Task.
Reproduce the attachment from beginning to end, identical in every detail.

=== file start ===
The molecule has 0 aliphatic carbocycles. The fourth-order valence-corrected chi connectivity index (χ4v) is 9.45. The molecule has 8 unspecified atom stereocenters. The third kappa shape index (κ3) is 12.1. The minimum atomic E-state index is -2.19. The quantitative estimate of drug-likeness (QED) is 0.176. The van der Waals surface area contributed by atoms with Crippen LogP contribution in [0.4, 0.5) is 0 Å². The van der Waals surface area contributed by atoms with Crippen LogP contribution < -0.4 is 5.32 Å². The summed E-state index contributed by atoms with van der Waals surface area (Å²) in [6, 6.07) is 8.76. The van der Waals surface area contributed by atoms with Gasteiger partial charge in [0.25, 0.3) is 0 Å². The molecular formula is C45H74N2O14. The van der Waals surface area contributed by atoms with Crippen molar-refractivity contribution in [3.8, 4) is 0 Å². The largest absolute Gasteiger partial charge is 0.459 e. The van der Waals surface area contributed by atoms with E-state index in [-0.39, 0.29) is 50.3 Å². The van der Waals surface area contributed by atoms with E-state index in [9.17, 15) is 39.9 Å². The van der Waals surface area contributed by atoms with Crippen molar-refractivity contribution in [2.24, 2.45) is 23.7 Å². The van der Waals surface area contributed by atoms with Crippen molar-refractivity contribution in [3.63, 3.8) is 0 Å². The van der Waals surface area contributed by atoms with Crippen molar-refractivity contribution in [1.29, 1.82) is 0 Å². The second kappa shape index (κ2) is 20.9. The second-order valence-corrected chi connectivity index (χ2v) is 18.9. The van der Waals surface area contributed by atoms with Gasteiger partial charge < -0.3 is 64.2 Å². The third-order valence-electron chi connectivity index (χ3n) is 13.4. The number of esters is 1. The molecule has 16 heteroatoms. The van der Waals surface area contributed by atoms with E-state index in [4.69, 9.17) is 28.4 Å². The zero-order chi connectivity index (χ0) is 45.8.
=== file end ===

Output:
The molecule has 0 aliphatic carbocycles. The fourth-order valence-corrected chi connectivity index (χ4v) is 9.45. The molecule has 8 unspecified atom stereocenters. The third kappa shape index (κ3) is 12.1. The minimum atomic E-state index is -2.19. The quantitative estimate of drug-likeness (QED) is 0.176. The van der Waals surface area contributed by atoms with Crippen LogP contribution in [0.4, 0.5) is 0 Å². The van der Waals surface area contributed by atoms with Crippen LogP contribution < -0.4 is 5.32 Å². The summed E-state index contributed by atoms with van der Waals surface area (Å²) in [6, 6.07) is 8.76. The van der Waals surface area contributed by atoms with Gasteiger partial charge in [0.25, 0.3) is 0 Å². The molecular formula is C45H74N2O14. The van der Waals surface area contributed by atoms with Crippen molar-refractivity contribution in [3.8, 4) is 0 Å². The largest absolute Gasteiger partial charge is 0.459 e. The van der Waals surface area contributed by atoms with E-state index in [-0.39, 0.29) is 50.3 Å². The van der Waals surface area contributed by atoms with E-state index in [9.17, 15) is 39.9 Å². The van der Waals surface area contributed by atoms with Crippen molar-refractivity contribution in [2.24, 2.45) is 23.7 Å². The van der Waals surface area contributed by atoms with Crippen molar-refractivity contribution in [3.63, 3.8) is 0 Å². The van der Waals surface area contributed by atoms with Crippen molar-refractivity contribution in [1.29, 1.82) is 0 Å². The second kappa shape index (κ2) is 20.9. The second-order valence-corrected chi connectivity index (χ2v) is 18.9. The van der Waals surface area contributed by atoms with Gasteiger partial charge < -0.3 is 64.2 Å². The third-order valence-electron chi connectivity index (χ3n) is 13.4. The number of esters is 1. The molecule has 16 heteroatoms. The van der Waals surface area contributed by atoms with E-state index in [4.69, 9.17) is 28.4 Å². The zero-order chi connectivity index (χ0) is 45.8.